Democrats push to extend child tax credit payment for one year


Democrats push to extend child tax credit payment for one year

As lawmakers work to scale back President Biden's $3.5 trillion social spending plan, a proposed extension of the monthly payments to the child tax credit that Democrats passed in the US bailout may be cut short.

Democrats are trying to reduce the "Build Back Better" bill to roughly $1.75 to $1.9 trillion because some centrist Democrats objected to its high price. As a result, the monthly payments received by tens of millions of families -- up to $3,600 a year per child -- may only be extended for a year or two, instead of the additional four years called for by the White House, according to several people familiar with the discussions. . Democrats need every senator to pass the final legislation because they almost certainly won't get any Republican support.

Defenders of the old child tax credit, such as Congresswoman Rosa DeLauro, have called the one-year extension a "huge mistake" and said Democrats might eventually miss an opportunity to lift children out of poverty. DeLauro calls the extended benefit "Children's Social Security" and questioned why it should be treated differently than Social Security for seniors.

"If you don't put this on a long-term path, it will put millions of children back into poverty," DeLauro said in an interview.

Democrats initially took credit for the US bailout, which passed along partisan lines in March. In it, eligible families with children under six can get up to $3,600 a year per child, increasing from $2,000 per child under the Tax Cuts and Jobs Act of 2017. Families with children ages 6 through 17 years old can receive up to $3,000 per year per child. The expansion fully refunded the credit and split half into monthly payments for the second half of 2021. When the tax credit is "refundable," even those with little or no income qualify for the money.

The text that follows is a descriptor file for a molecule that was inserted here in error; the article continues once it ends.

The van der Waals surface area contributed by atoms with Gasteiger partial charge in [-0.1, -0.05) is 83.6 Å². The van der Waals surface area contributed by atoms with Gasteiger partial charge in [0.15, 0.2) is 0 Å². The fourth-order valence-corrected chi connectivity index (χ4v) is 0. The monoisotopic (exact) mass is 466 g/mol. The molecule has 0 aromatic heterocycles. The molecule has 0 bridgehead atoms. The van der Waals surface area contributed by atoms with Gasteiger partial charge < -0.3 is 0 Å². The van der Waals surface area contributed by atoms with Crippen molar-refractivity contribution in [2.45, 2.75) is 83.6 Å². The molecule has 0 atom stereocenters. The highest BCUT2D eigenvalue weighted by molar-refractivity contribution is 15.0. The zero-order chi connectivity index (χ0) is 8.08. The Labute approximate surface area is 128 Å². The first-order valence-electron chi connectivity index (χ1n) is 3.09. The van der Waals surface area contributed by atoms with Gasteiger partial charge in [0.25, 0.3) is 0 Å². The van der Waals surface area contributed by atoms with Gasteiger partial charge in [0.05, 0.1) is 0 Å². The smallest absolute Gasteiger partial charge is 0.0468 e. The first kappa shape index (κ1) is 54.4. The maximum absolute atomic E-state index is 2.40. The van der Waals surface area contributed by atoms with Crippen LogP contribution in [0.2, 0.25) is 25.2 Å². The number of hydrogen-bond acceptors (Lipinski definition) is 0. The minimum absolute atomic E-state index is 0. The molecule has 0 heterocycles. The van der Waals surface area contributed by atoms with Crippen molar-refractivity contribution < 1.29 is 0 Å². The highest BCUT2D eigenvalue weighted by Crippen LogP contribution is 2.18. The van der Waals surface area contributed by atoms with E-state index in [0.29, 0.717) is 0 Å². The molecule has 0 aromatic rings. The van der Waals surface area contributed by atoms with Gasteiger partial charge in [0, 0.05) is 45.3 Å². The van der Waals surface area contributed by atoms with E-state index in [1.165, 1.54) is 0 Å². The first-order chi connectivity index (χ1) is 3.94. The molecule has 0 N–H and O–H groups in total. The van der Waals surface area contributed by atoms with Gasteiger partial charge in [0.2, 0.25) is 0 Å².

"The most important piece of legislation for very low-income families is that it remains fully refundable," said Eileen Mag of the Brookings Center for Urban Tax Policy. "What this means is that even low-income families get the full value of the credit. Otherwise, we're back to a system where about a third of children receive only a portion of the child tax credit which is the lowest of a third of children's income."

According to multiple estimates, the effects of the expanded child tax credit included in the US bailout were significant. This month, the Treasury distributed more than $15 billion in payments to the families of 61 million children.

Columbia University's Center on Poverty and Social Policy found that the first expanded monthly payment of the Child Tax Credit in July kept 3 million children above the poverty line. It held more than 3.5 million children out of poverty in August. The center estimated that the expanded tax credit for children could reduce child poverty by 40%. If payments are withdrawn, millions of children could again plunge into poverty, depending on the economic landscape.

The Institute for Social Policy at Washington University in St. Louis found that more than 50% of families use the money on food, more than 35% use it to pay essential bills, about 30% use it for clothing, and 27% use it for rent. Or mortgages and 26% put them on school expenses.

 I talk to families about affordability for diapers, school supplies, or gasoline," Congresswoman Susan Delbiny of Washington said in an interview. Flexibility in the children's tax credit was essential to help families meet the needs that they should be able to care for their children.

Democratic Senator Cory Booker of New Jersey said he spoke with Biden this week and warned that the child tax credit extension details had not been finalized. He said there was a "good chance" that the balance would be fully recoverable and that it would always be, calling the president a "refreshing ally" in the case.

"There is a possibility that we will have more than a year," Booker said in an interview. "A lot of this is still going on, and I'm going to push for as much as I can because this credit has made a huge difference in people's lives."

But Democratic Senator Joe Manchin of West Virginia has previously called for an income cap for families receiving the benefit, limiting eligibility, Axios reported. Other Democrats backed down.

Suppose the Extended Child Tax Credit payments are set for families with an income of $60,000, which Manchin is said to have floated. In that case, more than 37 million children will be cut off from the payments, according to an analysis by the libertarian Niskanen Center. Just over 24.5 million children will receive these payments, down from the nearly 62 million children who currently receive them.

Lawmakers also disagree on whether there should be work requirements for child tax credit payments, which tax credit proponents and policy experts reject, saying the entire reason for the benefit is to help children.

"You'll be there, you'll be there without the work requirements because parenting is work," said Democratic Senator Sherrod Brown of Ohio.

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